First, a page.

“Really, to our fans. Loving your favorite team has its great moments but it’s not always easy,” he said. “I know we’ve had some ups and downs, certainly in the last few years. I know you all are smart and knew there would be ups and downs from where we stood and some of the things we had to go through.

“You’ve been with us the whole way. When we’ve celebrated, you’ve celebrated with us. When we hurt, you hurt, and we know that and we feel it.”

Bloom then dropped this nugget:

“You know who we have and you know there’s more coming. You know it’s not always linear, it’s not always easy. We’ve taken a couple of haymakers and, you know what, we’re probably going to take a couple more. This is baseball and it’s not supposed to be easy.


“I want to be clear: We’re going to do this. It’s going to be awesome. We are going to get there.”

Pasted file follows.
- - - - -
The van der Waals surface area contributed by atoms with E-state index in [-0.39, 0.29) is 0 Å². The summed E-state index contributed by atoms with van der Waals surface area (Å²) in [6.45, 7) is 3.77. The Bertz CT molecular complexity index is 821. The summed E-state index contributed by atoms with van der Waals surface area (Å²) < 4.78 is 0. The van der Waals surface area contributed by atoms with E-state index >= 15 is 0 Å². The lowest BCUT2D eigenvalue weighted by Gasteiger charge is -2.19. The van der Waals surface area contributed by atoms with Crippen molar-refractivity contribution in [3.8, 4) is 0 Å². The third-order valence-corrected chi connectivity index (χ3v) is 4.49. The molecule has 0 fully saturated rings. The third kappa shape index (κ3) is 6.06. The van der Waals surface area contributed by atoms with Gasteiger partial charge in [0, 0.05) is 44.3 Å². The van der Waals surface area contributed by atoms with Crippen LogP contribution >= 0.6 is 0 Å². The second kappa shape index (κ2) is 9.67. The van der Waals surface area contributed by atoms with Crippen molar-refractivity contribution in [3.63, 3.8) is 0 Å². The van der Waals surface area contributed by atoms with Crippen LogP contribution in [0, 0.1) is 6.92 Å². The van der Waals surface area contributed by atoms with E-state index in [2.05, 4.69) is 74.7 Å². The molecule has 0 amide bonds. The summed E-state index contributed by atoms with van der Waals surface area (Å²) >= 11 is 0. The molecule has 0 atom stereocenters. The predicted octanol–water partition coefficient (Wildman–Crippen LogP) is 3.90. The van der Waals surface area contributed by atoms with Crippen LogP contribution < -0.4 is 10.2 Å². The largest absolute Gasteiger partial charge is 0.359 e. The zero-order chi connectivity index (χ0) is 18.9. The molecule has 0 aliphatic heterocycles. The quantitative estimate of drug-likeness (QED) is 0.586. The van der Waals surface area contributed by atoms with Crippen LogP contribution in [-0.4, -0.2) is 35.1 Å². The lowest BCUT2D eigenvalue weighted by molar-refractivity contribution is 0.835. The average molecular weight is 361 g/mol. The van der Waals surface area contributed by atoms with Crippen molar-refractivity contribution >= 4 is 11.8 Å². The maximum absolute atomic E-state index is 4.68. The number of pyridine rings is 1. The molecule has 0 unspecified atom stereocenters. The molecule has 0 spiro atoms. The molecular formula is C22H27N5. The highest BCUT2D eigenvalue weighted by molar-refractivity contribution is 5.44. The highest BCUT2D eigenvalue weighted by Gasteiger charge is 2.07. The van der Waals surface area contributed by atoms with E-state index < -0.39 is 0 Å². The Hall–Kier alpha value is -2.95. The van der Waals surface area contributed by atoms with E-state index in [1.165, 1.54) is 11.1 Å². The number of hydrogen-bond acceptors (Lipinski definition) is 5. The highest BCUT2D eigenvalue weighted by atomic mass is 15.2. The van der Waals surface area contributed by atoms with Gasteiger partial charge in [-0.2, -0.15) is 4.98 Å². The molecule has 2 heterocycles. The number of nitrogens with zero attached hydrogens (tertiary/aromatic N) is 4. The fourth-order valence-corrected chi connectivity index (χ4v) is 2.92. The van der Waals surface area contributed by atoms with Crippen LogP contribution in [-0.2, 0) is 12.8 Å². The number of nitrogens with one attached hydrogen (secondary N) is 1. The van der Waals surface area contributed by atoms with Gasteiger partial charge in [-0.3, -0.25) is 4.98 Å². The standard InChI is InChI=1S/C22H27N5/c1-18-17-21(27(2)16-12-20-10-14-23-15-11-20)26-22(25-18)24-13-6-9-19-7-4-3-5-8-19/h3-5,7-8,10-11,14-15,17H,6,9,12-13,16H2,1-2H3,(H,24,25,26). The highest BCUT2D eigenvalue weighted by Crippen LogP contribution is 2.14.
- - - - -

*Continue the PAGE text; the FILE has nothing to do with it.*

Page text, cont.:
It was essentially a campaign speech. Bloom has been chief baseball officer for three years and nearly three months and has two last-place finishes. A good portion of the fan base is questioning the direction of the team.

History suggests his job could soon be on the line.

Bloom’s predecessor, Dave Dombrowski, lasted four years and nearly one month. Ben Cherington’s tenure lasted three years and nearly 10 months. Both had won World Series during their time in charge.

In what looks to be a loaded American League East, the coming season could determine if Bloom gets beyond four years on the job.

A few other observations on the Red Sox:

▪ Bogaerts started at shortstop in 90 percent of the games the Red Sox played from 2015-22 and was on the injured list once, in 2014.

Counting the nine times he was the DH, Bogaerts started all but 110 games during those eight seasons.

Trevor Story already has missed 68 games and will be on the injured list for at least another 85-100 this season, if not all 162. The start of the season will mark Story’s third time on the injured list in a span of 10 months.